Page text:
G5 Sahel force ready to launch operations, Niger’s defense minister says

Kalla Moutari's statement comes just days after U.N. Secretary-General Antonio Guterres urged the G5 countries to accelerate deployment.

The G5 Sahel force is ready to deploy to fight armed extremist groups in the Sahel region of northwestern Africa, Niger’s defense minister said on Sunday, just days after U.N. Secretary-General Antonio Guterres urged the G5 countries to accelerate deployment.

Burkina Faso, Chad, Mali, Mauritania and Niger agreed last year to set up the 5,000-strong G5 Sahel joint counter-terrorism force that aims to train 5,000 troops to work alongside French troops and U.N. peacekeepers.

“We are ready to launch operations in the sense that all forces that make up the G5 Sahel are in place,” minister Kalla Moutari said in Ouagadougou.

Defense ministers from the five countries gathered in Burkina Faso’s capital to formally finalise steps to bring the force up to its full strength.

“We have put in place the legal documents that govern the operations of this force on our territories,” Moutari said.

“It is now only a matter of timing, which will depend on the discretion of the military leaders.”

UN’s Guterres urges acceleration of G5 Sahel deployment

United Nations Secretary-General Antonio Guterres
United Nations Secretary-General Antonio Guterres pictured on August 3, 2012, when he was UN High Commissioner for Refugees. Image: US Mission to the UN/Eric Bridiers

U.N. Secretary-General Antonio Guterres last week urged the G5 countries to speed up the deployment of the joint force, warning that “the security situation in the Sahel continues to deteriorate.”

The Sahel force was projected to be fully up and running in March but that deadline was missed, mainly because of problems with training and equipment, he said in a May 9 report to the U.N. Security Council.

The first operation of the G5 force in November was beset by logistical problems, although a commander insisted that the problems were not insurmountable.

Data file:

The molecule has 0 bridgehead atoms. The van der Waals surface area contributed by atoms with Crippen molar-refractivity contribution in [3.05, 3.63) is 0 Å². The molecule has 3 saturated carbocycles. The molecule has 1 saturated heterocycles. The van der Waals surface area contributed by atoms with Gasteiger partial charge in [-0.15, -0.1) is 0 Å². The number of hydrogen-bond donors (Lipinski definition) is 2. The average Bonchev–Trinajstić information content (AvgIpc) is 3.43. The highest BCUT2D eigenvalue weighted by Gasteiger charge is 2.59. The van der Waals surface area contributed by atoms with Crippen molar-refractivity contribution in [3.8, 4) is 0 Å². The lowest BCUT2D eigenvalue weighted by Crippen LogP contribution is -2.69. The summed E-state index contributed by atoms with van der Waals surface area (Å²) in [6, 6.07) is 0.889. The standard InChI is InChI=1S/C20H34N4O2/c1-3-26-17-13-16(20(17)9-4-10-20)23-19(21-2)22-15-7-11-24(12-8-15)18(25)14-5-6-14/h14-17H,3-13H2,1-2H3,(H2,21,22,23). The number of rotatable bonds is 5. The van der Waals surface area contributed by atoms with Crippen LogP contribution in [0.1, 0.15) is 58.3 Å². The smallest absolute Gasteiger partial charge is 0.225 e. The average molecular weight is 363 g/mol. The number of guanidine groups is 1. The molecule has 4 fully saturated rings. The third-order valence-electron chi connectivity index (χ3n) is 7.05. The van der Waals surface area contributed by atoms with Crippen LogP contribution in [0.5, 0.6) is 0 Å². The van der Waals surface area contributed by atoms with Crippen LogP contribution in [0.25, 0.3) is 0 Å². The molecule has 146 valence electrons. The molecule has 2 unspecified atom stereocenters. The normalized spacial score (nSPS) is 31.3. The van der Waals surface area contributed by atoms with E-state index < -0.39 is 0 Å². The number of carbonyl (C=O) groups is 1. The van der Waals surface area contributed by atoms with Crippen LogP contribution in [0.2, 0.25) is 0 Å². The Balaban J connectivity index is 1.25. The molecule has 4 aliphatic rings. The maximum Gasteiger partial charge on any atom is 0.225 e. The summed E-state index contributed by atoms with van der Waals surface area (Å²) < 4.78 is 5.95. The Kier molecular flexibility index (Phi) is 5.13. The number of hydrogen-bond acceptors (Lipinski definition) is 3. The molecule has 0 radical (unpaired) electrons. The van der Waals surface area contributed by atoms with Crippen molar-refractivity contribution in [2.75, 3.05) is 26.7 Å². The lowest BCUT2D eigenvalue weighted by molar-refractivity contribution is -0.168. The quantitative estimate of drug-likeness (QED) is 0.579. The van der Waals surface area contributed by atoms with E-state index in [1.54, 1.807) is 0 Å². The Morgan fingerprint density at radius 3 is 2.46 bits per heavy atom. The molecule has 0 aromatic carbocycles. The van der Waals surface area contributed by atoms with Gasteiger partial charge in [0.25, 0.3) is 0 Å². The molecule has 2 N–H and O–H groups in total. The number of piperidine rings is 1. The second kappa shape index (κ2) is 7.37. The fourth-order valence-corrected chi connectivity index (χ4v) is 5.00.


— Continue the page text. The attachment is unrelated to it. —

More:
Noting that “terrorist groups are attempting to gain influence and expand their presence,” Guterres said the “operationalization of the joint force is not progressing at the required speed.”

The U.N. chief urged the five countries to “deploy their remaining troops as quickly as possible and to resolve command and control issues” including transferring authority over their battalions to the force commander.

Guterres said that direct U.N. annual funding of the G5 Sahel force was the “best option,” rather than contributions, and urged the council to provide the needed resources.

However, the United States has backed bilateral funding for the force but opposed opening up a new United Nations budget for the regional operation.

The council is scheduled to discuss the report at a meeting on May 23.

Niger Army patrol leader
A Niger Army patrol leader signals to his soldiers during training as part of Exercise Flintlock 2017 in Diffa, Niger, March 3, 2017. Image: US Army Sgt. 1st Class Christopher C. Klutts

G5 Sahel joint counter-terrorism force

The G5 Sahel force, headquartered in Sévaré, Mali, will operate alongside thousands of French and UN forces already deployed in the region along the southern rim of the Sahara desert.

France began a military intervention in Mali in 2013 that evolved into the current Operation Barkhane deployment launched in 2014 with a mandate for counter-terror operations across the Sahel region, and around 4,000 French troops are deployed.

The U.N.’s MINUSMA peacekeeping force has around 12,000 military and 1,900 police personnel deployed from 57 U.N. partner nations, and is considered the U.N.’s most dangerous.

The G5 Sahel Joint Force initiative was spearheaded by France, leading to a U.N. Security Council resolution in June 2017 that called for international logistical, operational and financial support to G5 Sahel initiative.

About $570 million has been promised by European countries and the E.U., the United States, Saudi Arabia, the United Arab Emirates and Turkey to finance the regional force.

The U.N. Security Council in December authorized Minusma to provide assistance to the G5 Sahel force, saying the mission contributes to security in the region and therefore facilitates the Minusma mandate in Mali. The authorization is solely for operations in Malian territory and support can be given only when it does not impact Minusma’s own operations. It can include medical and casualty evacuations, the provision of fuel, water and food, as well as assistance in the preparation of bases.

Special Representative of the Secretary-General and head of Minusma Mahamat Saleh Annadif said on April 11 that, the mission had sketched out a framework for its support of the G5 Sahel force, and that mechanisms were operational.

However, Minusma is not without its own logistical problems. Annadif said the U.N. is in talks with Canada for early deployment of six helicopters to Minusma, but that six is not enough and the mission remains about 100 armored vehicles short of fulfilling its needs.

Facing Mali equipment shortfalls, the UN asks Canada to deploy helicopters in June

With reporting from AFP

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